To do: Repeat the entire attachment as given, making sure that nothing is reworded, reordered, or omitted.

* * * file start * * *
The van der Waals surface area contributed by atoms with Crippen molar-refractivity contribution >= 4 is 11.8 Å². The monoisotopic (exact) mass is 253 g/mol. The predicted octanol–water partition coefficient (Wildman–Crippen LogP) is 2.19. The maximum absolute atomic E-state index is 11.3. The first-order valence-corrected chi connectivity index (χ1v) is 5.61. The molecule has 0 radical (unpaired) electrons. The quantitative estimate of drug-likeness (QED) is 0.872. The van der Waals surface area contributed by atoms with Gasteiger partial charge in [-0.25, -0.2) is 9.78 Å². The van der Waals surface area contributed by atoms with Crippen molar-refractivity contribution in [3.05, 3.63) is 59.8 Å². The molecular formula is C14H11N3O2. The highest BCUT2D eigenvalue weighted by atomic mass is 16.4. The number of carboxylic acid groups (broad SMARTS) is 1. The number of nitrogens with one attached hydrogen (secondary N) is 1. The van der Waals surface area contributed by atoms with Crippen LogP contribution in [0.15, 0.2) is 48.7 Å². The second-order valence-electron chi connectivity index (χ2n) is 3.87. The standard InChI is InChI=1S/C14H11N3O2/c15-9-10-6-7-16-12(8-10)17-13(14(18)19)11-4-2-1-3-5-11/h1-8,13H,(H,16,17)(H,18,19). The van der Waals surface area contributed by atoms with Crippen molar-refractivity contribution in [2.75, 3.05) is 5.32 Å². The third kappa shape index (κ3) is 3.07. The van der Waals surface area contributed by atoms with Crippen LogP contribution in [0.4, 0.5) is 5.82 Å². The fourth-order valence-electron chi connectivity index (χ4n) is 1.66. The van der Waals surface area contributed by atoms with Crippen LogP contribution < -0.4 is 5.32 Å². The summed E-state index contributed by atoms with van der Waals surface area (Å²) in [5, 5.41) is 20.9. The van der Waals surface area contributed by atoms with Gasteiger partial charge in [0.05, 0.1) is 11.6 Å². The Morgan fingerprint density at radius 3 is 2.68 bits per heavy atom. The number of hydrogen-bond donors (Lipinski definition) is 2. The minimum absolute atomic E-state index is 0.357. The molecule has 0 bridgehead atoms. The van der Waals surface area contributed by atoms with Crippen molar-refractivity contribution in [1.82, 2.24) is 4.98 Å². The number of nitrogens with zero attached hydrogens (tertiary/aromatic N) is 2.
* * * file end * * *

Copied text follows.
The van der Waals surface area contributed by atoms with Crippen molar-refractivity contribution >= 4 is 11.8 Å². The monoisotopic (exact) mass is 253 g/mol. The predicted octanol–water partition coefficient (Wildman–Crippen LogP) is 2.19. The maximum absolute atomic E-state index is 11.3. The first-order valence-corrected chi connectivity index (χ1v) is 5.61. The molecule has 0 radical (unpaired) electrons. The quantitative estimate of drug-likeness (QED) is 0.872. The van der Waals surface area contributed by atoms with Gasteiger partial charge in [-0.25, -0.2) is 9.78 Å². The van der Waals surface area contributed by atoms with Crippen molar-refractivity contribution in [3.05, 3.63) is 59.8 Å². The molecular formula is C14H11N3O2. The highest BCUT2D eigenvalue weighted by atomic mass is 16.4. The number of carboxylic acid groups (broad SMARTS) is 1. The number of nitrogens with one attached hydrogen (secondary N) is 1. The van der Waals surface area contributed by atoms with Crippen LogP contribution in [0.15, 0.2) is 48.7 Å². The second-order valence-electron chi connectivity index (χ2n) is 3.87. The standard InChI is InChI=1S/C14H11N3O2/c15-9-10-6-7-16-12(8-10)17-13(14(18)19)11-4-2-1-3-5-11/h1-8,13H,(H,16,17)(H,18,19). The van der Waals surface area contributed by atoms with Crippen molar-refractivity contribution in [2.75, 3.05) is 5.32 Å². The third kappa shape index (κ3) is 3.07. The van der Waals surface area contributed by atoms with Crippen LogP contribution in [0.4, 0.5) is 5.82 Å². The fourth-order valence-electron chi connectivity index (χ4n) is 1.66. The van der Waals surface area contributed by atoms with Crippen LogP contribution < -0.4 is 5.32 Å². The summed E-state index contributed by atoms with van der Waals surface area (Å²) in [5, 5.41) is 20.9. The van der Waals surface area contributed by atoms with Gasteiger partial charge in [0.05, 0.1) is 11.6 Å². The Morgan fingerprint density at radius 3 is 2.68 bits per heavy atom. The number of hydrogen-bond donors (Lipinski definition) is 2. The minimum absolute atomic E-state index is 0.357. The molecule has 0 bridgehead atoms. The van der Waals surface area contributed by atoms with Crippen molar-refractivity contribution in [1.82, 2.24) is 4.98 Å². The number of nitrogens with zero attached hydrogens (tertiary/aromatic N) is 2.